Associate director of RFID solutions and strategy for Manhattan Associates Greg Gilbert takes an honest look at the untold truths behind the promise of RFID technology.
With mass speculation and widespread news swirling around the evolution of RFID standards, it is little wonder that the topic has received a sensationalist spin akin to Y2K.
Frenzied companies, eager to adopt or comply, are scrambling for answers: instead, they find themselves mired deeper in confusion amid fast-breaking updates about EPC standards and various companies’ latest compliance requirements.
It’s time to set the record straight and offer executives candid-talk about the reality of RFID. For all practical purposes, it is a ‘moving target’ – quite literally. Debunking the myths, misconceptions and mysteries surrounding RFID will help put it in proper perspective and save wasted hours and dollars searching for misguided answers.
Myth #1: There are no set standards for RFID today.
Truth: GTAG? ISO 18006.A? ISO 18006.B? Gen 2 EPC?
The acronym soup has thickened into a murky and mind-boggling layer of complexity, further complicated by some vendors’ claims of ‘owning’ standards.
The fact is that there are several RFID standards. The major reason that prior standards weren’t adopted on a broad scale was that technology companies were the main drivers of these standards. They had a solution and were seeking a problem to address. EPC standards, however, were developed by end-user companies to ensure that the technology addressed a specific business need.
EPC Global is helping to define the standards for the next generation technology, but big players like Wal-Mart are aggressively moving forward on the RFID adoption curve, and many have already implemented current generation EPC technology. Smaller businesses will likely take their cue from industry leaders as RFID standards continue to evolve and become more entrenched.
Myth #2: Replacing bar code-based processes with RFID processes will achieve ROI.
Truth: Feeling the pressure to incorporate RFID into their manufacturing and logistics operations, some companies will tend to implement technology for technology’s sake.
Buyer beware: Implementing RFID does not instantly guarantee ROI. The decision to implement RFID must be linked to a definitive business goal. For most companies, it’s cost-prohibitive to convert to RFID on a broad scale. In some cases it does not even make sense.
For example, if your warehouse is reliably scanning bar coded cartons on a conveyor as they are loaded onto a truck, switching this process to RFID doesn’t buy you anything. Why? Because the labour savings resulting from replacing an automated bar code scan with RFID doesn’t amount to much. However, if every carton is currently scanned manually, changing the process to automate the data capture could reduce labour requirements and increase facility throughput.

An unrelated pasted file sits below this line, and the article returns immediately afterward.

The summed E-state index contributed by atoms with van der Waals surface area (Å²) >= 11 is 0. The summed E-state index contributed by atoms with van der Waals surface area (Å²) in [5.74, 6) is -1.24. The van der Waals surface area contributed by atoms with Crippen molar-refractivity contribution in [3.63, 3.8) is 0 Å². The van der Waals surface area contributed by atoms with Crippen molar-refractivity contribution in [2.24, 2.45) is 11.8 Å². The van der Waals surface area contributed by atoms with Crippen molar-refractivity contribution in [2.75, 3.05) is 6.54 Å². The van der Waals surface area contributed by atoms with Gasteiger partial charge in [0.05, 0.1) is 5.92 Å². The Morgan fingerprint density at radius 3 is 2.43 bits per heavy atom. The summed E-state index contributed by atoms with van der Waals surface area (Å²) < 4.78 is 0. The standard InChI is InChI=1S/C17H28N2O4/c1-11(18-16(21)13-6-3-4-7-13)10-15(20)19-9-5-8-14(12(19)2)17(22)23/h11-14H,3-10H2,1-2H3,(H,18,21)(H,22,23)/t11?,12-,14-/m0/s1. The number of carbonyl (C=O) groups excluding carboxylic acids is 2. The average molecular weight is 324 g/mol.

Further, if there are areas in which data is lacking, adding RFID can increase visibility and accuracy.
RFID technology isn’t new. It has been around for the past decade, whereas bar code technology has surpassed three decades. The promise of achieving greater ROI with RFID is not time-sensitive; it is application-dependent.
Myth #3: RFID benefits only retailers, not suppliers.
Truth: While the RFID spotlight has clearly illuminated the major retailers (eg. Wal-Mart), several major Fortune 500 suppliers and others are blazing the trail toward RFID implementation across the supply chain.
Suppliers might not achieve incremental ROI, but there are benefits to be gained. As the Wal-Marts of the world implement new RFID requirements, suppliers, in their efforts to comply, must be prepared to execute the right technology strategy to serve their own business.
Suppliers should view RFID compliance as a means to capture more detailed inventory information, increase visibility throughout the supply chain and reduce the number of claims. For example, while retailers will use RFID to reduce stock outs and increase sales as cases are received into stores and brought out to the sales floor, suppliers can utilise this shared data, for the first time, to gain new insights, better source products to meet demand patterns, take pre-emptive corrective actions to avoid claims and better satisfy their customers’ needs.
Myth #4: RFID is the only way to automate manual warehouse receiving processes.
Truth: In certain cases RFID may be appropriate for warehouse automation, but it is not the only solution.
In fact, one of the biggest paybacks of evaluating potential RFID uses in the warehouse is that it helps uncover big savings opportunities that don’t require RFID technology.
Savings can be significant for manufacturing companies that are looking to eliminate labour-intensive, paper-based processes by automating the receiving function. Tagging of cases can be done with bar code (versus RFID) technology and still yield tangible ROI because the company has eliminated the potential for manual intervention and thus human error. Another example is a manufacturer that bar codes pallets and scans these bar coded pallets onto containers.
If the company discovers that it never sends the advanced shipping notice (ASN) to the receiving warehouse, they’ve identified a gap that could be rectified and therefore lead to improved customer service. This scenario does not require RFID; rather, it involves the addition of a simple step to close the warehouse receiving process loop – an especially important link for capable-to-promise (CTP) manufacturers.
Myth #5: The EPC is an RFID replacement of the current bar codes (GTIN/UPC).